Böker’s Tirpitz folding knife literally contains an interesting bit of naval history. The damascus of its blade has actual WWII German battleship Tirpitz steel folded into its layers. I remember reading about this ship when I was a boy. The official literature below is fascinating. I am not condoning the Deutsche Marine or the Nazi Reich; I am simply drawn to the commemorative knife’s historical value.
Years ago, Bob Terzuola made a commemorative knife from stainless steel used in the U.S. Navy aircraft carrier USS Intrepid. In 2011, Ernest Emerson built a U.S. Navy SEAL CQC-6 with original World Trade Center steel. I wish I had the discretionary funds to buy one of these knives, but, alas, my priorities are grounded elsewhere.
Here is what Böker has to say about the Tirpitz:
A piece of history comes to life! The Tirpitz, sister ship of the legendary Bismarck, was the largest battleship ever launched for the German Navy. After the commissioning in February 1941, the Tirpitz soon became a permanent threat for the Western Allies’ Navy in the Northern Atlantic. History tells of many attempts to destroy this mighty weapon-loaded colossus.
After the Tirpitz was heavily damaged by air attacks from the British Royal Air Force in September 1944, the ship was placed stationary at the Norwegian coast at Tromsö. Once again, the Tirpitz was the primary target for heavy attacks of the Royal Air Force. Then, on November 12. 1944, the Tirpitz was hit by special “Tallboy bombs,” which caused the ship to roll over in the shallow water.
Shortly after WW II, a Norwegian specialized company began to explore the wreck and to obtain the high alloy steel for further civil use. Scientists were very interested in this material as it was used in research and development of measurement technology and even in the astronautics industry. Especially for Boker, Norwegian divers have now retrieved parts of the special armor of the Tirpitz from the Fjord.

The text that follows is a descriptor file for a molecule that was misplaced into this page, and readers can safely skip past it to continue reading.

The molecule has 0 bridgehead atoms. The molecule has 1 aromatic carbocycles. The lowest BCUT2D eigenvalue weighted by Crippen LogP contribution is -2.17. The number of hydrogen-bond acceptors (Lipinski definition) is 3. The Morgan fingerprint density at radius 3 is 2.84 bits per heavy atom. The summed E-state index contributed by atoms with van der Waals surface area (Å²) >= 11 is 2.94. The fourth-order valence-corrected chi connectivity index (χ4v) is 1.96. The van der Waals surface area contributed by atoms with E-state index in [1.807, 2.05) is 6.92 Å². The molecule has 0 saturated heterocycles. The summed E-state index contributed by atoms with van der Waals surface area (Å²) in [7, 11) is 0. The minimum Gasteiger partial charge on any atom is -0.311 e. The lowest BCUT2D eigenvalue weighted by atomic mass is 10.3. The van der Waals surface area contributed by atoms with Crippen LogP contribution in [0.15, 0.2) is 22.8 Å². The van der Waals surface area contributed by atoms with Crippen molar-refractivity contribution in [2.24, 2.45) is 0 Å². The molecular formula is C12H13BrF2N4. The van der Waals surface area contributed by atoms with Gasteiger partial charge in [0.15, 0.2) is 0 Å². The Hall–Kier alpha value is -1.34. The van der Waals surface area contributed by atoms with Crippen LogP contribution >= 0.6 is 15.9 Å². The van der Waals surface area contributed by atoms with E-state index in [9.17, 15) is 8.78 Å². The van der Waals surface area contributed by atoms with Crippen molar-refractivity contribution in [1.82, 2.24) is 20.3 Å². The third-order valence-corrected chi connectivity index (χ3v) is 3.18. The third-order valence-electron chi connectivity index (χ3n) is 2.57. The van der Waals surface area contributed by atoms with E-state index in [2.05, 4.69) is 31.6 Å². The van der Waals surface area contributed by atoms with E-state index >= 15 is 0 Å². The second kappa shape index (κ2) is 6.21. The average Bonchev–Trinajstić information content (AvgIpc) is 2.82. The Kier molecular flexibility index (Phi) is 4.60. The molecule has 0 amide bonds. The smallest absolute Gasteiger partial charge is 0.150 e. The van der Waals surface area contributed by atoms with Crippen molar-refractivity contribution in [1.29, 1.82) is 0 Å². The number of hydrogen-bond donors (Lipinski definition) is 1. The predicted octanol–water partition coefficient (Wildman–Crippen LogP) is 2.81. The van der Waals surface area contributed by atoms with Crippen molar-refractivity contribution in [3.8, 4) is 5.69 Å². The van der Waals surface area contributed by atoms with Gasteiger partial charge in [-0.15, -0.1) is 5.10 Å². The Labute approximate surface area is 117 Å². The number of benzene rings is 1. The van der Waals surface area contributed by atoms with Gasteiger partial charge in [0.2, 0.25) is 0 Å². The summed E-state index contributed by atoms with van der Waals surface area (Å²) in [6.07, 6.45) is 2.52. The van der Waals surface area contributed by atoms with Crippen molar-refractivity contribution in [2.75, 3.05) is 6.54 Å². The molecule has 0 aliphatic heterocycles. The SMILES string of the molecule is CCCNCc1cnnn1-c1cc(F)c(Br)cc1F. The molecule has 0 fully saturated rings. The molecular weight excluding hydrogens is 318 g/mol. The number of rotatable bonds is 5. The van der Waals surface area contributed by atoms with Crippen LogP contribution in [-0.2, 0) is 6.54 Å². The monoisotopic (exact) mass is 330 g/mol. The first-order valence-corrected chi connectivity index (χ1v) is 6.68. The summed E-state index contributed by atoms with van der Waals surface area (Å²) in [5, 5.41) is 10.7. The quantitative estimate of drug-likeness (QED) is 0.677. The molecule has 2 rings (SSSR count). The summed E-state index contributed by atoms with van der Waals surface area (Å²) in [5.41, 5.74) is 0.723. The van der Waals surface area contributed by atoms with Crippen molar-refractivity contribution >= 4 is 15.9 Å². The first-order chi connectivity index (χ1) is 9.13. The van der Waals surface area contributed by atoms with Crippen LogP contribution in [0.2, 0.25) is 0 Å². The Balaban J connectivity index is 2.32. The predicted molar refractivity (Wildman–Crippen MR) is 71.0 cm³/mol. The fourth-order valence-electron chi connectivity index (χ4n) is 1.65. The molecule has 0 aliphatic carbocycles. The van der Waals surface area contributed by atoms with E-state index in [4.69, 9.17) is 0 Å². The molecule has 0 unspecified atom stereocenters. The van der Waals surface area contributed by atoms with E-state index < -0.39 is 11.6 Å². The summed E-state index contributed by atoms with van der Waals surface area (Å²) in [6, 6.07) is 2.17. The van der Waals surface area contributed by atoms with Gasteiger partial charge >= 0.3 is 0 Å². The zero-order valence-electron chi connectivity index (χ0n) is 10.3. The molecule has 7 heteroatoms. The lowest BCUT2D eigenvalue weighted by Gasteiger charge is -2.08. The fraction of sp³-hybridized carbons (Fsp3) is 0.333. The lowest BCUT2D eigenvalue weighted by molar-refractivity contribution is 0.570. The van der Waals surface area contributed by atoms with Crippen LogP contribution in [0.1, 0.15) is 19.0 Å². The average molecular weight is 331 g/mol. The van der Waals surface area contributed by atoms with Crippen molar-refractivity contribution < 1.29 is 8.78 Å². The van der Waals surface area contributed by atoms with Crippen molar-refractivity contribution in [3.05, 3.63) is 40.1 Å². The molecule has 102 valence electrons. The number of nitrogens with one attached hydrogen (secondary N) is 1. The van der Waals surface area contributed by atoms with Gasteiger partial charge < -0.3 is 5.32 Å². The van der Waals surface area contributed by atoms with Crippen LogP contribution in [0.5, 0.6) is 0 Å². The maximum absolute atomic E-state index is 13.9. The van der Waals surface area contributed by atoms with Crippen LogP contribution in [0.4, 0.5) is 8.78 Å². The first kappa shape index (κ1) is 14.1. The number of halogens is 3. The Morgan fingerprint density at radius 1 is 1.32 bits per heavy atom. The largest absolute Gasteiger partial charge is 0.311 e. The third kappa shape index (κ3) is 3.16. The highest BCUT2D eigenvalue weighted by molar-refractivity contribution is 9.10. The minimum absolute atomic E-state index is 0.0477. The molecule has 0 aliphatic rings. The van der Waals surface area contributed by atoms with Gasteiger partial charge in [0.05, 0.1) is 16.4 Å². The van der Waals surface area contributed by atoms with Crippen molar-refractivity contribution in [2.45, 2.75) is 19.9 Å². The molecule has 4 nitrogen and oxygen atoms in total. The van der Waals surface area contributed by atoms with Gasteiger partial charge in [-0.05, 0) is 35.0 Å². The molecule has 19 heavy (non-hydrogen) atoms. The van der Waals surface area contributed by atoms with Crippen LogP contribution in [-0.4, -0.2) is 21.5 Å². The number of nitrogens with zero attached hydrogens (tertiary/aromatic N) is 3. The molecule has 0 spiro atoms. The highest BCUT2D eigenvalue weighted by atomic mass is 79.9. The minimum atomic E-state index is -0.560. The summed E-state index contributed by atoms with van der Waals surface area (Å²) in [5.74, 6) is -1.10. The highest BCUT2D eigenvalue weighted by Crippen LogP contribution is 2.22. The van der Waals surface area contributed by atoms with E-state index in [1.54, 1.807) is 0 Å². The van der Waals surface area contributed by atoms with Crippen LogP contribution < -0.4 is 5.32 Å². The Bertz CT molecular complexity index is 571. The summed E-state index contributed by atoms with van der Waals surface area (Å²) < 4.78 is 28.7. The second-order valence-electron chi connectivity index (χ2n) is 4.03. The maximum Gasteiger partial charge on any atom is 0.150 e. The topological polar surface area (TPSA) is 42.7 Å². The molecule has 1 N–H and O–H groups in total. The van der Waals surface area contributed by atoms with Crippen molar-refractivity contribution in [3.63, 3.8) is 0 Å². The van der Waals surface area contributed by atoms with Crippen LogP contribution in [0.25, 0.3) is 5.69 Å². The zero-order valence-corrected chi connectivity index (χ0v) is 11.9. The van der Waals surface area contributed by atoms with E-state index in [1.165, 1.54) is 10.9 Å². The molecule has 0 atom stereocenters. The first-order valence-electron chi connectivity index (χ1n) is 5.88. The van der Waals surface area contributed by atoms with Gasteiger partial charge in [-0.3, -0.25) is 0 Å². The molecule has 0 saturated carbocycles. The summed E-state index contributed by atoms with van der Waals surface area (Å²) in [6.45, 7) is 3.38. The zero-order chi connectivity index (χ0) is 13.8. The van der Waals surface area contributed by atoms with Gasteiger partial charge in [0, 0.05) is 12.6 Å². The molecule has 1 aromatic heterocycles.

These pieces of living history are being exclusively forged by our Damascus forger to an extraordinary Damascus steel with an exciting background. The pattern “Great Pyramids”, with more than 300 layers, adorns the mighty 4″ blade and makes this piece the highlight of any collection.
The combination of the Tirpitz steel and carbon tool steels also creates an extremely rugged Damascus steel which has a hardness of 60° HRC and can handle any cutting task with ease. The handle, made of high strength AlMgSi1 aluminum (with Silicium, making it a much higher quality than standard AlMg3), is hardcoat anodized and provides a firm and secure grip.
The reversible clip allows for tip-up or tip-down carry. For the handle inlay we chose domestic walnut, which has a long history as shaft wood for German rifles due to its superior characteristics. This eye-catching inlay also features the original Tirpitz crest.
This knife combines history, tradition and modern technology in a more than unique way and is handmade in the Boker manufacturing facility in Solingen, Germany. Comes complete in a wooden presentation box with a certificate of authenticity and is serial numbered. Overall length: 9″. Blade length: 3 7/8″. Liner thickness: 0.06″. Weight: 5.9 oz.
The MSRP for the special Böker Tirpitz folder is $899.00.
Tirpitz photo: Wikipedia